Three of Canada's big banks provided services to nearly 2,000 offshore corporations since 1990 in the Bahamas, one of the world's premier tax havens, leaked records show. The revelation has elicited concerns from a leading governance expert that they may be inadvertently aiding illicit activities.
Subsidiaries of CIBC, Royal Bank and Scotiabank helped administer Bahamas corporations with names like Bifocal Holdings, Bear With Me Corp. and Zizi Ocean Ltd., though nearly half the companies are no longer active. At a minimum, the services provided consisted of paying annual fees and filing paperwork — but in many cases also consisted of incorporating the offshore companies.
The findings come from a cache of leaked internal records from the Bahamas corporate registry covering 175,000 companies, trusts and foundations set up in the Caribbean country over the past 25 years.
The data was leaked to Germany's Sueddeutsche Zeitung newspaper — the same media outlet that received the massive Panama Papers leak disclosed earlier this year — and shared with the Washington-based International Consortium of Investigative Journalists, whose exclusive Canadian partners are CBC/Radio-Canada and the Toronto Star.
Far less detail than Panama Papers
Nothing in the sample of records CBC or the Star were able to examine indicates any wrongdoing on the part of the Canadian banks or other companies. The leaked documents are much less elaborate than the data obtained in the Panama Papers, which included emails, tax returns, some banking information and even elements like passport info on 214,000 offshore entities handled by a major Panamanian administrator of offshore shell companies.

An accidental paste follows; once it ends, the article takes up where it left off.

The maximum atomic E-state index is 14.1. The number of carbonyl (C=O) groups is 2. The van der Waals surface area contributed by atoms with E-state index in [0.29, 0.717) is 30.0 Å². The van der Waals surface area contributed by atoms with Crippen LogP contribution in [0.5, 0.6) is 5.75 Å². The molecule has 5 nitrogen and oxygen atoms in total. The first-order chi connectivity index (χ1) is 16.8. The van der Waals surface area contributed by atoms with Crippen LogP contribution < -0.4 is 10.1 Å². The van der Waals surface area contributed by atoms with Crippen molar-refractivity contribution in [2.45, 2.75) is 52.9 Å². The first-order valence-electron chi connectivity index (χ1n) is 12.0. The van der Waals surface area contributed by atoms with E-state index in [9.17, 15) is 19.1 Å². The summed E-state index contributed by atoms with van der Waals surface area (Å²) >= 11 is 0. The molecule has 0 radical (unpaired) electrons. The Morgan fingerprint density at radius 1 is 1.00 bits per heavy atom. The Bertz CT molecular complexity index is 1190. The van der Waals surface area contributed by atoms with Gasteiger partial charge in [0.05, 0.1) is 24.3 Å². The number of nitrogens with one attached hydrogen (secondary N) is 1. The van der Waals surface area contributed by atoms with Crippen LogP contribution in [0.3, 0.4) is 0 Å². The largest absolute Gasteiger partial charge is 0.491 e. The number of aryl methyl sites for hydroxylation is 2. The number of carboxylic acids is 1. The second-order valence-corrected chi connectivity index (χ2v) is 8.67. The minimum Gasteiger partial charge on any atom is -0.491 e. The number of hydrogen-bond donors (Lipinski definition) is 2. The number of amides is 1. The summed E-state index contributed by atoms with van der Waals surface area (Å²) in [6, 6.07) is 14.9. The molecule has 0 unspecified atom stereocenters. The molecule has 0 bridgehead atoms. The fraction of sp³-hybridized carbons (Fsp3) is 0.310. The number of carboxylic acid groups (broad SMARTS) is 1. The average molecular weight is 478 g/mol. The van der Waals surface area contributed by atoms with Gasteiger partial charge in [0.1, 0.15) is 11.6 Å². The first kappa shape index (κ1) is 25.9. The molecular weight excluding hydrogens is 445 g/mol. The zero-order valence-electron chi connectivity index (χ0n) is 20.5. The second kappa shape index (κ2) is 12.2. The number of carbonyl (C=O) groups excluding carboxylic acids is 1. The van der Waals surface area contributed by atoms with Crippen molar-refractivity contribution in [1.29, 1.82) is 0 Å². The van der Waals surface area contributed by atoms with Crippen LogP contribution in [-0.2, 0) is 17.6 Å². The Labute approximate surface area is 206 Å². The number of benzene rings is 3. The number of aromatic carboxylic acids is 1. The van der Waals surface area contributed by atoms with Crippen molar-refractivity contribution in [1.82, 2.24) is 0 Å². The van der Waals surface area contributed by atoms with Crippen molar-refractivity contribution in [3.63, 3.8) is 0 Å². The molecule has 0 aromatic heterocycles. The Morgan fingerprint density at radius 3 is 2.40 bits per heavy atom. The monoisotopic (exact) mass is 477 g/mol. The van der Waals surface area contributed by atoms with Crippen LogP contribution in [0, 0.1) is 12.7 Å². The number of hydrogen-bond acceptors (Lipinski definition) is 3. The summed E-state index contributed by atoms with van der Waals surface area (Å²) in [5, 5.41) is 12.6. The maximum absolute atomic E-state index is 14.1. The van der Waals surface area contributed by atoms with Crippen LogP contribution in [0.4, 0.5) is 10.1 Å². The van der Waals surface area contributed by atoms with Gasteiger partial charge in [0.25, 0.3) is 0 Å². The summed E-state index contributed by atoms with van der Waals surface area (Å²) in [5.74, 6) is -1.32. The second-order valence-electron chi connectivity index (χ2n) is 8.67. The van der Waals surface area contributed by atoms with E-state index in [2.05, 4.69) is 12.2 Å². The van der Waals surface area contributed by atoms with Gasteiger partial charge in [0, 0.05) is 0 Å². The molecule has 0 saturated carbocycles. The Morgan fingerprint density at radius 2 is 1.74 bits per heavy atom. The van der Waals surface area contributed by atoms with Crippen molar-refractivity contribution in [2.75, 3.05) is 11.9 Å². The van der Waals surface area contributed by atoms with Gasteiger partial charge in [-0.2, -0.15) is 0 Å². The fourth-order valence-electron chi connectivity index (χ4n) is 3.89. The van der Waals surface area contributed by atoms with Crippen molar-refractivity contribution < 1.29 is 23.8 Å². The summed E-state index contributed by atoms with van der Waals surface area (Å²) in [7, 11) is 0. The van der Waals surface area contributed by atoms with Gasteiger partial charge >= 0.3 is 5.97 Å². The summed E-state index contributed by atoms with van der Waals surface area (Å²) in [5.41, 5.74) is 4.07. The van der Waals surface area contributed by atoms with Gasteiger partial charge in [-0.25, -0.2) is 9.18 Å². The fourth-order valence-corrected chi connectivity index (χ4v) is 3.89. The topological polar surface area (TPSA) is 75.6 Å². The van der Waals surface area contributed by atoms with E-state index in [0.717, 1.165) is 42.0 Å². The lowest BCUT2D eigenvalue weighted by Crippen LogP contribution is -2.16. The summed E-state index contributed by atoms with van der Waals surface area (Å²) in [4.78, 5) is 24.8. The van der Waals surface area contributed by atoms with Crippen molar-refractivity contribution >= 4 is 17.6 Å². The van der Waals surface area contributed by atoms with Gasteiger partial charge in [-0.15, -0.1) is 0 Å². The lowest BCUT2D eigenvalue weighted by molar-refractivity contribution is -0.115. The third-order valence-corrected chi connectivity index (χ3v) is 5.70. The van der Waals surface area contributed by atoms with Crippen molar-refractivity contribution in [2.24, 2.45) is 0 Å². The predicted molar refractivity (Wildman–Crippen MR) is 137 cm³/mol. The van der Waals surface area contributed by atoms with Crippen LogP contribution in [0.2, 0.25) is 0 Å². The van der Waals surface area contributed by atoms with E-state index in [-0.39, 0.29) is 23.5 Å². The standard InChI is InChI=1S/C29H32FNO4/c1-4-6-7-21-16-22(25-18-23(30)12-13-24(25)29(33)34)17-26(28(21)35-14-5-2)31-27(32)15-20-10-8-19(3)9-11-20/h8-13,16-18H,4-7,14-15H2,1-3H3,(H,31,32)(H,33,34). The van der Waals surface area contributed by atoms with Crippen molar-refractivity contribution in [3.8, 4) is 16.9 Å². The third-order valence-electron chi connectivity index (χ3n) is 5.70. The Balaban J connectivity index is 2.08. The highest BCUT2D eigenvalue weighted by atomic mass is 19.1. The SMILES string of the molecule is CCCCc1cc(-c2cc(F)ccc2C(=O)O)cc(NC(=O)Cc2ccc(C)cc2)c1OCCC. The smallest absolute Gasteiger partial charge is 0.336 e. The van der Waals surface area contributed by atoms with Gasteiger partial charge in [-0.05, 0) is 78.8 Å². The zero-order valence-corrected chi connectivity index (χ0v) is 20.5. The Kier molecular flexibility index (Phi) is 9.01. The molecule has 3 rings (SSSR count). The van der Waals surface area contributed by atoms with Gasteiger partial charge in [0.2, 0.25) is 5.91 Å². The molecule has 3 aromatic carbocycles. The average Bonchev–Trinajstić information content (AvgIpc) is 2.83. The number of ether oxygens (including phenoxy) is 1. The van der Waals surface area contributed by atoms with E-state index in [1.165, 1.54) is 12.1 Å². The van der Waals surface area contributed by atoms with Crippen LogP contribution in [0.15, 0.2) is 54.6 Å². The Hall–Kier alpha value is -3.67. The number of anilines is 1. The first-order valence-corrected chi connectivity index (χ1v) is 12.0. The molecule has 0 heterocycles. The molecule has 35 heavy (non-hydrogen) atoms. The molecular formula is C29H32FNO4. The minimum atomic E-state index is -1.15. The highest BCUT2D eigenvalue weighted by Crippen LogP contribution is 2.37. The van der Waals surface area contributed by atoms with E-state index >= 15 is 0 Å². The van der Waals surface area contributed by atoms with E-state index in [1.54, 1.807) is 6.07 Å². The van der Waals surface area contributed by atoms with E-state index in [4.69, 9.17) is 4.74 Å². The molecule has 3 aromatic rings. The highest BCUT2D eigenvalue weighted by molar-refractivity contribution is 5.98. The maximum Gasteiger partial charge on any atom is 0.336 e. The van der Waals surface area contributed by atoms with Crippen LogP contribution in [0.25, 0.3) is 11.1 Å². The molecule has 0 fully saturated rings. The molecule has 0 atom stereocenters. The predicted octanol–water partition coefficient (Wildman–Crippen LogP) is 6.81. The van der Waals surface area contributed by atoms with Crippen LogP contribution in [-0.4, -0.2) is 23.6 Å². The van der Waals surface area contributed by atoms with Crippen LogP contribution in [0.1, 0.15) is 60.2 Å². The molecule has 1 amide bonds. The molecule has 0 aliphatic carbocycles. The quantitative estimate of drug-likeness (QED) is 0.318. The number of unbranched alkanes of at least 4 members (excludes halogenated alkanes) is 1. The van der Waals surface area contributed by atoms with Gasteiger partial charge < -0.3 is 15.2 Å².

But one expert suggested even just the "high volume" of offshore companies Canadian banks were dealing with, coupled with the opaqueness of corporate records in the Bahamas — a tiny country of about 400,000 people — is cause for possible concern.
"Why are there so many companies registered and such a high volume in a jurisdiction that doesn't have the population base and economy to support it?" asked Richard Leblanc, a professor of law, governance and ethics at York University in Toronto, in an interview with the Star.
"We don't know whether it's done for legitimate reasons or tax evasion or avoidance ... It raises red flags in my mind."
While it's not illegal to set up or own an offshore corporation — provided any income and assets are declared to tax authorities — tax havens like the Bahamas have a history of being used as locales to hide wealth or launder money.
Banks tout safeguards
The Canadian banks all said they specifically guard against those risks.
"Tax evasion, fraud and money laundering are illegal, and we have established policies and controls in place to detect and prevent them from occurring throughout RBC," Royal Bank, which registered or administered 847 Bahamian companies named in the leaked data, said in a statement.
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"We have an extensive due diligence process to ensure we understand who the clients are and the purposes for those accounts. We have policies, controls and teams to ensure we meet legal requirements to prevent and report suspicious transactions."